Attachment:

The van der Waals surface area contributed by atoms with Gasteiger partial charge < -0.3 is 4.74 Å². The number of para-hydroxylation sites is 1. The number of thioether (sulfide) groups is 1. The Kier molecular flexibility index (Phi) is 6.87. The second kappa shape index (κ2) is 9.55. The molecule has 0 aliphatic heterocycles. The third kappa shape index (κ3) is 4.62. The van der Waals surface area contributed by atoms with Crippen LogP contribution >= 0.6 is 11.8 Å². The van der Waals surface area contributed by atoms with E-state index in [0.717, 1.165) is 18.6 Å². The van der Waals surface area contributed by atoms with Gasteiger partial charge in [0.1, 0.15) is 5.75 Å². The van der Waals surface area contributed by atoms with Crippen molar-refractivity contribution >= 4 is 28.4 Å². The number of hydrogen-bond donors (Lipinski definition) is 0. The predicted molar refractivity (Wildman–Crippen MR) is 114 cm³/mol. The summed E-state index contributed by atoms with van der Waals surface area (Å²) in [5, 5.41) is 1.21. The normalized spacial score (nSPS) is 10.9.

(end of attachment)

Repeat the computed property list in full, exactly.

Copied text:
The van der Waals surface area contributed by atoms with Gasteiger partial charge < -0.3 is 4.74 Å². The number of para-hydroxylation sites is 1. The number of thioether (sulfide) groups is 1. The Kier molecular flexibility index (Phi) is 6.87. The second kappa shape index (κ2) is 9.55. The molecule has 0 aliphatic heterocycles. The third kappa shape index (κ3) is 4.62. The van der Waals surface area contributed by atoms with Crippen LogP contribution >= 0.6 is 11.8 Å². The van der Waals surface area contributed by atoms with E-state index in [0.717, 1.165) is 18.6 Å². The van der Waals surface area contributed by atoms with Gasteiger partial charge in [0.1, 0.15) is 5.75 Å². The van der Waals surface area contributed by atoms with Crippen molar-refractivity contribution >= 4 is 28.4 Å². The number of hydrogen-bond donors (Lipinski definition) is 0. The predicted molar refractivity (Wildman–Crippen MR) is 114 cm³/mol. The summed E-state index contributed by atoms with van der Waals surface area (Å²) in [5, 5.41) is 1.21. The normalized spacial score (nSPS) is 10.9.